WHAT IS DEGENERATIVE JOINT DISEASE (DJD)?
Degenerative joint disease (DJD) is more commonly known as osteoarthritis. It is a progressive, non-infectious condition of weight-bearing joints leading to the loss of joint movement and, in many cases, pain. Degenerative joint disease is characterized by thinning cartilage, buildup of fluid within the joint, and the formation of bony outgrowths (osteophytes) around the joint. This joint degeneration can be caused by trauma, infection, the body’s own immune system, malformation during development but is most commonly caused by aging changes in a joint or by mechanical instability (hip or elbow dysplasia, torn anterior cruciate ligament, luxating patella, etc.). This ultimately leads to inflammation of the joint membrane, continued cartilage destruction and abnormal joint function.
WHAT ARE SYMPTOMS OF DEGENERATIVE JOINT DISEASE (DJD) IN DOGS?
Degenerative joint disease is the number one cause of chronic pain in dogs, affecting one in five adult dogs, with the incidence more than doubling in dogs seven years and older. Most often, the clinical signs of degenerative joint disease (DJD) include:
Limping: Limping is the number one sign of degenerative joint disease in dogs. If your dog is favoring one or more limbs, especially when they stand up from a lying or seated position, there’s a good possibility they are dealing with arthritic joints. Often, the limp will be less pronounced after they have been moving around for a while.
Changes in Daily Activity: Dogs with degenerative joint disease often display reluctance or an inability to do certain things they once did with ease. For example, your dog may be hesitant to jump into or out of your car or they may have trouble with stairs.
Poor Posture: Degenerative joint disease occurs in certain areas of the spine which can cause your dog to have abnormal posture. They may hold their head lower than normal or have an inability to raise or turn their neck properly. They may also adopt sort of a hunchback posture or lameness in one or both hind legs. You may also notice that your dog is favoring one side while sitting which is called ‘puppy sitting’; your dog should be sitting evenly on both legs.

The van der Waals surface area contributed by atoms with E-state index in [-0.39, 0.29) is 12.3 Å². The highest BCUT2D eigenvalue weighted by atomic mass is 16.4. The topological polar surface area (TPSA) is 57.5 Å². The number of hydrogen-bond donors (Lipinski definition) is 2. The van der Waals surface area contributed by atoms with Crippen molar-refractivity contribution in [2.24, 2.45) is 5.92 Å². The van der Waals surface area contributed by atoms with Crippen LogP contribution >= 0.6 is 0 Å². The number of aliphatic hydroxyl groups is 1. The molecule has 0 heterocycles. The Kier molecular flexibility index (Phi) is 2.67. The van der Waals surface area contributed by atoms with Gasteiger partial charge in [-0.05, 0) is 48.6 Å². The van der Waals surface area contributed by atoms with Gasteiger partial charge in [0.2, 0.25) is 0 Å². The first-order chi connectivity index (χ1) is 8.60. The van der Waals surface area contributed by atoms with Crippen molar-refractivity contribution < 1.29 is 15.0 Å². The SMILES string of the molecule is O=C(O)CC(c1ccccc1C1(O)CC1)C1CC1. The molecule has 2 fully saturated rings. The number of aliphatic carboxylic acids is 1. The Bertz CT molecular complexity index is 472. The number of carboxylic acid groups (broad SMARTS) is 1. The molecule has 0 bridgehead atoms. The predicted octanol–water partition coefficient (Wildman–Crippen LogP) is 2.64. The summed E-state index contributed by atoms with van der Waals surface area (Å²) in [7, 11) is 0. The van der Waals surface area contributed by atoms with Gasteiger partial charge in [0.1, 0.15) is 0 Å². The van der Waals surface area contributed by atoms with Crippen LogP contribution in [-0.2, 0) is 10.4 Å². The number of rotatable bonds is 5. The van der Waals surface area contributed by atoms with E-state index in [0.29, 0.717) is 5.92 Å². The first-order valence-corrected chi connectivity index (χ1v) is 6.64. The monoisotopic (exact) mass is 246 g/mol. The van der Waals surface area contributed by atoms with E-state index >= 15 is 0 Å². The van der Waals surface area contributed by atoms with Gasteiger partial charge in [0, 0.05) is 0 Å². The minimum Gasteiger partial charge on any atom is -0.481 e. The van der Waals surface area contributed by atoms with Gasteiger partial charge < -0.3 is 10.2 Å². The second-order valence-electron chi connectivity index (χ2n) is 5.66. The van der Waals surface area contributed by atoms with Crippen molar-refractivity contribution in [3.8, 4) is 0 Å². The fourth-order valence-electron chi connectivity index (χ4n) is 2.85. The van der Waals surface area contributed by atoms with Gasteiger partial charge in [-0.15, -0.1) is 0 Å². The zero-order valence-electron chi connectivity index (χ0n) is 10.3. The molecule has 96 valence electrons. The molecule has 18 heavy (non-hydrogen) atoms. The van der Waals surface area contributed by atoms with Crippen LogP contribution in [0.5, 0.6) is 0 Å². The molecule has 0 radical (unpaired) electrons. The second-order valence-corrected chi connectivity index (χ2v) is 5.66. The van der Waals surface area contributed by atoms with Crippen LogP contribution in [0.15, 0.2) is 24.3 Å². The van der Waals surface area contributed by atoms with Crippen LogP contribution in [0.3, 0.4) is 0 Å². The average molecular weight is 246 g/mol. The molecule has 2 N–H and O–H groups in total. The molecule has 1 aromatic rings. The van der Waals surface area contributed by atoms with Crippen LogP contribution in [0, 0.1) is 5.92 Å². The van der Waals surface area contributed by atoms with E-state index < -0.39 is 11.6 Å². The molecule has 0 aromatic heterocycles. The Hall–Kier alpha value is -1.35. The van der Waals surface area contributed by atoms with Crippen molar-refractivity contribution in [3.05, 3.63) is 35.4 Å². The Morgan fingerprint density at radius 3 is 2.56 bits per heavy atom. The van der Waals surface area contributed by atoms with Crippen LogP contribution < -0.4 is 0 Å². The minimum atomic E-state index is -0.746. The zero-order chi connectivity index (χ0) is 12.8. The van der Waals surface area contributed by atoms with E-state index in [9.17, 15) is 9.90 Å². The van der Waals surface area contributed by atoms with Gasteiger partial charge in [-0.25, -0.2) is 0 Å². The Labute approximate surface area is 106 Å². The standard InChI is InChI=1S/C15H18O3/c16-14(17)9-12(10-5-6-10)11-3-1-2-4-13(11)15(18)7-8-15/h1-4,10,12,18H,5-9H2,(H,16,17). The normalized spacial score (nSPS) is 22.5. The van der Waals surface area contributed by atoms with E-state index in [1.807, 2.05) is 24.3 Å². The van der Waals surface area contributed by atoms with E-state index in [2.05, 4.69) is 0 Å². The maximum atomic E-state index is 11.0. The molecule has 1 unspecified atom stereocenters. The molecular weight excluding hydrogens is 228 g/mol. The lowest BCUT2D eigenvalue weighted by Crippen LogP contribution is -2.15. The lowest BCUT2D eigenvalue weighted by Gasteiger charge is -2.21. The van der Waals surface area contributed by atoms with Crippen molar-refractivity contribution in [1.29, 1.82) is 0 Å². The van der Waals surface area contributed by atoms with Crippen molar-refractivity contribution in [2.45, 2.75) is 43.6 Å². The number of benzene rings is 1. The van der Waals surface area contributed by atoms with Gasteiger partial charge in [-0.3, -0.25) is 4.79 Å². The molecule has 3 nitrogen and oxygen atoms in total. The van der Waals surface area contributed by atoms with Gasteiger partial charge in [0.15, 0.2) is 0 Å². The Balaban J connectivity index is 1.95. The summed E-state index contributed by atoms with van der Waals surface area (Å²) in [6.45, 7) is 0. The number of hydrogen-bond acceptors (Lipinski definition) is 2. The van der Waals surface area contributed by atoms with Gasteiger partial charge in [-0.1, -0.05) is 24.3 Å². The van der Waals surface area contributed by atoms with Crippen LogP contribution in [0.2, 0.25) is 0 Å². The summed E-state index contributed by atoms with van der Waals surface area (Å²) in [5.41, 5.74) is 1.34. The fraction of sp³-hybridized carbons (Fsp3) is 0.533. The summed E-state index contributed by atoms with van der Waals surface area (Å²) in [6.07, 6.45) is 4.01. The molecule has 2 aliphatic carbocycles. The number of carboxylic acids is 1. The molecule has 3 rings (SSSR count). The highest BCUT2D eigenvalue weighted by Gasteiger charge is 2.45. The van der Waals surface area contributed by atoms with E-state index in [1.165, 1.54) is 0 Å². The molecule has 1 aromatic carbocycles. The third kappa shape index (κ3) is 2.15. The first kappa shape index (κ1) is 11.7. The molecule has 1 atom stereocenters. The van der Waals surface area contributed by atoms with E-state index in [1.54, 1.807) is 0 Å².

Fatigue: Dogs with degenerative joint disease tend to tire more easily than dogs with healthy joints. They may also be reluctant to go on walks or want to go on shorter walks. Overall, you may notice your dog is spending less time moving around and more time resting or sleeping.
Irritability: The discomfort of degenerative joint disease can make even the most easy-going dog a bit snappish, especially if they’re being pet or handled in a way that increases their pain. They may also hide away in a corner, tucked away from other pets and family members.
Licking, chewing and biting at specific areas of the body: Some dogs with degenerative joint disease lick, chew or bite at the skin overlying a painful joint in an attempt to get some relief. If this behavior becomes obsessive, your dog can develop inflamed skin, hair loss and hot spots over the affected areas.